Dolores welcomes new librarian
Mattingly brings 15 years of experience
Sam Green/The Journal
Virginia Mattingly comes to Dolores via Angel Fire, New Mexico, where she was director for the Shuter Library.
Before that she was a librarian and associate professor of legal bibliography at the University of Louisville law library for 10 years. Mattingly has a master’s degree in library sciences from the University of Hawaii.
“My first impression is the great staff and a beautiful library,” she says of her first week on the job. “I love the sense of community of small towns, and Dolores has been very welcoming.”
Her immediate plans are to settle in, observe library operations and get to know the community. All current programs will continue.
“I’m getting to know staff and the patrons,” she said. “The staff has been taking on extra duties during the transition, so we are getting back to normal operations.”
Some of her early goals will be to hire a new webmaster and to network with libraries in Mancos and Cortez, and to partner with the Dolores School library.
Mattingly is also interested in creating a business center within the library.
“There is a real demand for meeting space and video conferencing not just for home-based businesses but for people traveling through,” she said.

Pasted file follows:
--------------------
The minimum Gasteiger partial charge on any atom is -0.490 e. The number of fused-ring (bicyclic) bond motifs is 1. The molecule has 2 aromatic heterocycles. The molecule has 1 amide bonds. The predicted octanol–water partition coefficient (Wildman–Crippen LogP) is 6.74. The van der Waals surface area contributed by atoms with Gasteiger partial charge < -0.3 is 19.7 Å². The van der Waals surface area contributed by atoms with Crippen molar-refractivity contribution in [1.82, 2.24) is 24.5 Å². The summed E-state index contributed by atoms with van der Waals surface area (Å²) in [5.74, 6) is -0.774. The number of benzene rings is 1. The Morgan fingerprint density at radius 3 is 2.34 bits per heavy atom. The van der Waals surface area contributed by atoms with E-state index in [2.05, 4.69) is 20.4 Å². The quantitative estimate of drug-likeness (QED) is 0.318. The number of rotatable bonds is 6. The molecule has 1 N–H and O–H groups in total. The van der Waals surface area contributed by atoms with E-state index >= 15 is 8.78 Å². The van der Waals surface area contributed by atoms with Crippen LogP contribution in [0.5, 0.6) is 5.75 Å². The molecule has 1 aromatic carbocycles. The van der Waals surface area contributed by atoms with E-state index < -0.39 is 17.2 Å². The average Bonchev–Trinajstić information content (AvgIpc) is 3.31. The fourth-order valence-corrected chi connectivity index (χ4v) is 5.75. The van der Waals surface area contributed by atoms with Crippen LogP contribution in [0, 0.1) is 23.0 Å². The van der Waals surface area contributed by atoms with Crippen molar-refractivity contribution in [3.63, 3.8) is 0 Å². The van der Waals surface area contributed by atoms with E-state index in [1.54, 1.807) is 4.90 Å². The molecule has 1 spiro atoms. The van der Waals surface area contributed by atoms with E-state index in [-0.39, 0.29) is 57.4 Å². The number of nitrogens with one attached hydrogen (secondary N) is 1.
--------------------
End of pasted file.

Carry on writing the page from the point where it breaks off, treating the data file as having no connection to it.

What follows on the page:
The Dolores library is well known for children programs, and recently added adult events such as the Winter Tales, which features presentations by local adventurers and artists.
Mattingly said the next step is to expand programs for teens, such as game-instruction education technology. The graphic novel collection is another way the library is getting teens and young adults interested in reading and literature.
“Youths are so accustomed to computers, so the goal is to get them to pick up a book!” she says. “Graphic novels evolved from comic books but use illustration combined with more advanced reading levels and plots.”
Mattingly said today’s libraries balance new technology services with the more traditional best-seller shelves and research stacks.
“We have great Southwest and archeology sections, a large DVD collection, and soon patrons will be able to check out Kindles,” she said.
She sees rural libraries as essential learning institutions, but also as community centers for social interaction and organizing.
“Public libraries are the great equalizer,” she said. “We provide good internet service that is not always available in rural areas. We offer a safe place to gather, learn and study where everyone is welcome and most everything is free.”
When not running the library, Mattingly loves to downhill ski, hike and go on road trips exploring the area.